My attitude towards art is that it isn’t first something to hang on a wall as a decoration, which puts the artist in the equivalent position of a musician composing music for the elevator. It isn’t a salable object, nor an exhibit or whatever to be paid for by an institution, and is crafted for that purpose. It’s visual communication, and has a subtle philosophical take or import (which is why it’s so weird that conceptual art subordinates its inquiry to the perceived market). These images are intended to make a visual impression and foster a contemplation of sorts about the phenomenon of an individual person: what is sustained and continuous between all these different representations… It’s not just about who the hell I am, it’s about who the hell anyone is (and lots of other stuff besides)…

On to this piece. In case you didn’t know, which you probably didn’t, you can’t use Faceapp to change races. At one time, before I ever new it existed, you briefly could. However, the good social justice warriors SHUT IT DOWN as racist. It’s a mixed blessing for me, I guess. I would have loved to have experimented with that option, but now there’s less competition if I make a non-white version of myself.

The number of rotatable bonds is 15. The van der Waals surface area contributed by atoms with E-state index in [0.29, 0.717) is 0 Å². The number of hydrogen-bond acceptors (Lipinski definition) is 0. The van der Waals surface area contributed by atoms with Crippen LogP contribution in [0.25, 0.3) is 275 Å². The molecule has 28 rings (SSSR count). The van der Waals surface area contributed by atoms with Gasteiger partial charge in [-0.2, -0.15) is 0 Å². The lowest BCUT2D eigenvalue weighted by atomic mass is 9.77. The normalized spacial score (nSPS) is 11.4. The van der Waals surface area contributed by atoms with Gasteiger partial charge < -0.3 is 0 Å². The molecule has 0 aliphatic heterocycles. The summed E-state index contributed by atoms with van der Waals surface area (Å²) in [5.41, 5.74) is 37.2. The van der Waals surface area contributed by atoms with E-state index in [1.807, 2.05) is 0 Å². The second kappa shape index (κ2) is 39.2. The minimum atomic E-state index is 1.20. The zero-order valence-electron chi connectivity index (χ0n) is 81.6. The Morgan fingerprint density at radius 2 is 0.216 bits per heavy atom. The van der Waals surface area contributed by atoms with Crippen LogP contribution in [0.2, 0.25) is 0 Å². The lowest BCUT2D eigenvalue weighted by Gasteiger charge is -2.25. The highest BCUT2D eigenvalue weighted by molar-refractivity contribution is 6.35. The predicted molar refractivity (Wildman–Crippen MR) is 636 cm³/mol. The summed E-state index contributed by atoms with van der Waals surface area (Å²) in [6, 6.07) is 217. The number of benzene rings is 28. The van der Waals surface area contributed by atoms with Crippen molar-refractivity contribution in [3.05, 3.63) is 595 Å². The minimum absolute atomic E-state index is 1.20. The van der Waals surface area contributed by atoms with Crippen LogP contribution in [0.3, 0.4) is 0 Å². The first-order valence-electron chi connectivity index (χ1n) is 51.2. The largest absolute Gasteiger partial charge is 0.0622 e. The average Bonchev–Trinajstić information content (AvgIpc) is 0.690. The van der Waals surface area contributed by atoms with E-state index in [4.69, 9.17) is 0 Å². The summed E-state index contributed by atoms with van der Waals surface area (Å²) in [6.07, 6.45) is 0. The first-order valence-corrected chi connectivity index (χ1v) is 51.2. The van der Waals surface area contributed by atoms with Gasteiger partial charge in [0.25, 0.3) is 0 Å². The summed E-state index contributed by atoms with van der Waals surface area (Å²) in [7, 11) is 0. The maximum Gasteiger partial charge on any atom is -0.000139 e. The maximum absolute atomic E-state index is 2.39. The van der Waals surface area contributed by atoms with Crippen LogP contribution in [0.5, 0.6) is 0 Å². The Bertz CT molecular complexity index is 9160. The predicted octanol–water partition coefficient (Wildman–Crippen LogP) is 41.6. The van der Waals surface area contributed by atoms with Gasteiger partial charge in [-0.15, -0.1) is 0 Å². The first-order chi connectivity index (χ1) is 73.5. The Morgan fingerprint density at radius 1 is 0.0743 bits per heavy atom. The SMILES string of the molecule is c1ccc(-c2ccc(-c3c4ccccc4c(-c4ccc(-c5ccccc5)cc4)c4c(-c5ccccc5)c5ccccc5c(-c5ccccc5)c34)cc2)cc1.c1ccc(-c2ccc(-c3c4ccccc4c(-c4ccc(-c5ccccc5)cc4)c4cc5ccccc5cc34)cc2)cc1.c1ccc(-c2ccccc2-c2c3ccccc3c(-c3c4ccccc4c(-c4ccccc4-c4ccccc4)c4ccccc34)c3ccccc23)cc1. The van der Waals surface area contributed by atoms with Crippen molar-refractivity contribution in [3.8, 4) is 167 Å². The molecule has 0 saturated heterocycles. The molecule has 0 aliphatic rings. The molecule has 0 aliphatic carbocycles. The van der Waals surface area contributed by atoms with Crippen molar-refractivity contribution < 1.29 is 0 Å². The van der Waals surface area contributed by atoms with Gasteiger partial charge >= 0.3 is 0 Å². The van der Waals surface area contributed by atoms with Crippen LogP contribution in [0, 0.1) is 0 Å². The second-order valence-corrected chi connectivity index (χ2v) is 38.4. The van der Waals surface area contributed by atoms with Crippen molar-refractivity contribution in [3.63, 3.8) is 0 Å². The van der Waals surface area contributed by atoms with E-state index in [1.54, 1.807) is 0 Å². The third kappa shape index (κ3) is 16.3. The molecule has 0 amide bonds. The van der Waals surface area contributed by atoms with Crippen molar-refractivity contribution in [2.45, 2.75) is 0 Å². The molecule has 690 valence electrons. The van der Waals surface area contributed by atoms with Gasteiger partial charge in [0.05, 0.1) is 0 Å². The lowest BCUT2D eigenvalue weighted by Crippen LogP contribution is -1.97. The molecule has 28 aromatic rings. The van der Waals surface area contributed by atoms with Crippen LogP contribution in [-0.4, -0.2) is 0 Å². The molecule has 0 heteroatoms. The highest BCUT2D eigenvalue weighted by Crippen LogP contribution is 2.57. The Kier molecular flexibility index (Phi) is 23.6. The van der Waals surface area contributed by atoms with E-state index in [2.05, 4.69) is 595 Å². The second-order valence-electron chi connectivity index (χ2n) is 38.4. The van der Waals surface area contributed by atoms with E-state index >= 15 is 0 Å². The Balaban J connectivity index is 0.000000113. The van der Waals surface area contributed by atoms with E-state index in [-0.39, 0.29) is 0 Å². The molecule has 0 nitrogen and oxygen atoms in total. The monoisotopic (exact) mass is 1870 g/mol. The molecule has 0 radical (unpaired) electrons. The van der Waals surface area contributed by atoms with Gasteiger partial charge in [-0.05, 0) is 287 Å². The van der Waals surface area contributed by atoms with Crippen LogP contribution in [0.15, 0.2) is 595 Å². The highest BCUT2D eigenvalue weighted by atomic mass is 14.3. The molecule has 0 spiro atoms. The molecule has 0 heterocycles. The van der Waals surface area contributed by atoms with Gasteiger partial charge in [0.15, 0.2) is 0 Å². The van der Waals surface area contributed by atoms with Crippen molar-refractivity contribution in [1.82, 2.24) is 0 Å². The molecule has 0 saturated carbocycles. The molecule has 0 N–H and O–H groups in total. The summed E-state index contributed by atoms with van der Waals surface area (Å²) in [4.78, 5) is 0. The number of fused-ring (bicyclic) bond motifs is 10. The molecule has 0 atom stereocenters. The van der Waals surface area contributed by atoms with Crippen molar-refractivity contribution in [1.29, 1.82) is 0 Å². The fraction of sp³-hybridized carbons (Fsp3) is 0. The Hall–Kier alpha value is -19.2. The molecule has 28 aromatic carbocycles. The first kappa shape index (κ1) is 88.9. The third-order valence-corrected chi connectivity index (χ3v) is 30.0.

I don’t know why people automatically assumed it was racist to see how you’d look as another race, because it could easily go the other way, in which case you might be better able to imagine it. The female versions I’ve made of myself have made me more aware of women’s perspectives, because it’s easier for me to envision being in their proverbial shoes. I think the AI gave people results they didn’t like, but it does that quite a lot, which anyone would know if they’d messed around with it enough. Maybe it did give a higher proportion of unflattering results if you changed races. I wouldn’t know without trying it, and even then I’d have to experiment quite a lot. It gives me a lot of ugly white people, but, well, one has to consider the original photos, too. In this instance, with a little work (I re-feed images through the AI, tweek them in PS, and feed them through again…) I thought the result was good, though it’s not the same process.